Seediness, Sleaze, Crackpots, and a Painfully Simplistic View of World War II – All Together Again!
RECEIVED Wed., June 8, 2005
Dear Editor, My last letter concerning the world peace movement being a causal factor in World War II being such a bloodbath was labeled a "simplistic view of history," and whether wars can also have unintended consequences [“Postmarks Online,” June 6]. Wars certainly do. History is replete with them. But the effects of the peace movement of the 1930s has been well documented and commented upon by numerous serious historians. One of the most notable was the late Telford Taylor, who prosecuted Nazi war criminals at Nuremburg, fought against the right-wing witch hunts of Sen. Joseph McCarthy, and wrote extensively about World War II and its causes. I would certainly place his opinions well above those of a crackpot editor of a weekly newspaper in Austin, Texas. Or is that also a simplistic view of things? I'm reminded once again that we no longer have any journalists in this country. All we have are reporters, with all the seediness and sleaze one normally associates with that word.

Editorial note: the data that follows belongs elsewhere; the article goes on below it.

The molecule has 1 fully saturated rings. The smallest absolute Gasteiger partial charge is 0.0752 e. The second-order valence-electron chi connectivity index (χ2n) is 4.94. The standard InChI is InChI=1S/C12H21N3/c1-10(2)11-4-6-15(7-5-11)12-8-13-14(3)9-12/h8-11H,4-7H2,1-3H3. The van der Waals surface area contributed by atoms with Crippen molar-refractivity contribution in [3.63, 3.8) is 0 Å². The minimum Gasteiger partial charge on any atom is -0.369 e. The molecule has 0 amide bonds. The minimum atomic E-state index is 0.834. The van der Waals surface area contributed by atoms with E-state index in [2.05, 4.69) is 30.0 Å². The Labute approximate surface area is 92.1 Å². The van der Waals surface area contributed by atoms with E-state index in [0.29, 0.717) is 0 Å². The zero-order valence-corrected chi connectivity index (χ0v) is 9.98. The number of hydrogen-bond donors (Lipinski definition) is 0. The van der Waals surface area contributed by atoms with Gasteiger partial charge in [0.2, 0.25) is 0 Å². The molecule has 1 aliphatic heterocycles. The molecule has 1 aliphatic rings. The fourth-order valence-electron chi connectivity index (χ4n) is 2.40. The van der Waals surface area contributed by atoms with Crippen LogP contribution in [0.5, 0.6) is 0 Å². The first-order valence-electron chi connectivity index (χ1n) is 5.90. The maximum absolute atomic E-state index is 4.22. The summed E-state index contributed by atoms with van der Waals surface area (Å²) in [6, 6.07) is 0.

[Crackpot editor responds: Thank You, I accept all compliments. I must point out that citing the Thirties peace movement as one of many, many factors that led to World War II and the holocaust, then privileging it over many others to make the disconnected point, "So the numbers in the peace movement will remain small right up until people forget what the last great peace movement brought us. War must always be the absolute last option. But taking that option completely off the table is naïveté run riot." Arguing that: a peace movement was wrong and therefore war is sometimes necessary is a triumph of the will over any logic. By the way, the last great peace movement was against the Vietnam War, and though the New Right is rhetorically refighting that war and finding it right, necessary, and just, it was none of those.]